endogenous chemicals that transmit signals across a synapse from one neuron to another

Neurotransmitters are chemical messengers. They send information between neurons by crossing a synapse. Electrical signals are not able to cross the gap between most neurons. They are changed into chemical signals to cross the gap. Neurotransmitters act mostly on chemical synapses. Once they reach the next neuron they are absorbed. The neuron then changes this chemical signal back into an electrical signal called an action potential. The action potential passes across the next neuron and to the next synapse.

A synapse junction (terms are in French)

Many neurotransmitters are made from amino acids, which are part of your diet and it takes only a few steps to convert them. Neurotransmitters play a major role in shaping everyday life and functions. Scientists do not yet know exactly how many neurotransmitters exist, but more than 100 chemical messengers have been identified.[1]

Each neurotransmitter has a different function. For example: dopamine is used in reward and pleasure and noradrenaline is used in an animal's "fight or flight" response. Neurotransmitters also regulate the passing of messages. This is because an action potential must be a certain strength before the neurotransmitters are released. The strength required to release the neurotransmitter is called a threshold.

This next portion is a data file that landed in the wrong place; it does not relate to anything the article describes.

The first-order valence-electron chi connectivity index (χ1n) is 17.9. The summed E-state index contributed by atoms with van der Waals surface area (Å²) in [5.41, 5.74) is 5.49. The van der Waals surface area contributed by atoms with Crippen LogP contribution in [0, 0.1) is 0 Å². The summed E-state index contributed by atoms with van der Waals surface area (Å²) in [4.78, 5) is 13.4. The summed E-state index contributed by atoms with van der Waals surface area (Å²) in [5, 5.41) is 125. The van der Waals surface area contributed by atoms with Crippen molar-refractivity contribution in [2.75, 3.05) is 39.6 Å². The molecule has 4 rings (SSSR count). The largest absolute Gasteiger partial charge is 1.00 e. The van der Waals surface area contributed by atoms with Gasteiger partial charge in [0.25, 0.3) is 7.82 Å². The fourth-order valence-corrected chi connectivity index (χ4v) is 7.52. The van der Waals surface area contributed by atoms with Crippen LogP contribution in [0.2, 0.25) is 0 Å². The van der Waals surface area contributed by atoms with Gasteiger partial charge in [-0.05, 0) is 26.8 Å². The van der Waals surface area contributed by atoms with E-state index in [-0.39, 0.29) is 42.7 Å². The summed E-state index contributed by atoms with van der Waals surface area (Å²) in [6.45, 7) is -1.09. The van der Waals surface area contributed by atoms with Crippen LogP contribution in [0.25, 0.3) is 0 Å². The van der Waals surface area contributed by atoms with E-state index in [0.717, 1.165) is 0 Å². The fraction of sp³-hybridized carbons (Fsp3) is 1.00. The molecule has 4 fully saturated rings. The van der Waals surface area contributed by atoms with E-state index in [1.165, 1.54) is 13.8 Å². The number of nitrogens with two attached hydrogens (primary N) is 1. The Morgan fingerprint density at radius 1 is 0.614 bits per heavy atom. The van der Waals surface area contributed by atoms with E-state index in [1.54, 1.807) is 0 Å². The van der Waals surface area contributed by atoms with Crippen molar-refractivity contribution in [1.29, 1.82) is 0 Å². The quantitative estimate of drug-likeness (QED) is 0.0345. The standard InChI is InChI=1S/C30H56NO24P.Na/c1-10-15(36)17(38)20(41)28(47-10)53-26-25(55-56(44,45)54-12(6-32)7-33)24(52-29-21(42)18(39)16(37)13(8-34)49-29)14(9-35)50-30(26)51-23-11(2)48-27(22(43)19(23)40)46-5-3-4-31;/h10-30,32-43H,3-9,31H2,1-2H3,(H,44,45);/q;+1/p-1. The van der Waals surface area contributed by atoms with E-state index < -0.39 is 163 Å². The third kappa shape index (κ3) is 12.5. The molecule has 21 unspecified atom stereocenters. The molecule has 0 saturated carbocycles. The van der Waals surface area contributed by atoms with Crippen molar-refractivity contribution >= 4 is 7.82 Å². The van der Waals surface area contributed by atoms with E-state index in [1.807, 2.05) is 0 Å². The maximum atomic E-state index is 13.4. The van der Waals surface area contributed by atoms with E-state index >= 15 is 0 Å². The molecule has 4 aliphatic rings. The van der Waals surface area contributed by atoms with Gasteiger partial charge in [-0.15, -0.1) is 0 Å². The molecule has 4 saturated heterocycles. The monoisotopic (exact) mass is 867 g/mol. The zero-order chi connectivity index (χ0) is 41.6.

The most common transmitter is glutamate, which is excitatory at well over 90% of the synapses in the human brain.[2] The next most prevalent is called GABA, which inhibits at more than 90% of the synapses that do not use glutamate.

Neurotransmitters are transported within neurons by small "sacks" called vesicles. When these vesciles come into contact with the neuron's cell membrane, it opens. This releases the neurotransmitters into the synaptic cleft.


Until the early 20th century, scientists assumed that the majority of synaptic communication in the brain was electrical. However, through the careful histological examinations by Ramón y Cajal (1852–1934), a 20 to 40 nm gap between neurons, known today as the synaptic cleft, was discovered. The presence of the gap suggested chemical messengers moved across the synaptic cleft. In 1921 German pharmacologist Otto Loewi (1873–1961) confirmed that neurons can communicate by releasing chemicals. By experiments involving the vagus nerves of frogs, Loewi was able to slow the heart rate of frogs by controlling the amount of saline solution present around the vagus nerve.

Loewi asserted that sympathetic regulation of cardiac function can be mediated through changes in chemical concentrations. Otto Loewi also discovered acetylcholine (ACh)—the first known neurotransmitter.[3] Some neurons do, however, communicate by electrical synapses through the use of gap junctions, which allow specific ions to pass directly from one cell to another.[4]


  1. Cherry, Kendra. "What is a neurotransmitter?". Retrieved 6 October 2014.
  2. Robert Sapolsky 2005. Biology and human behavior: the neurological origins of individuality. 2nd ed, The Teaching Company, pages 13 & 14 of guide book.
  3. Saladin, Kenneth S. 2009. Anatomy and physiology: the unity of form and function. McGraw Hill. ISBN 0-07-727620-5
  4. "Junctions Between Cells". Retrieved 22 November 2010.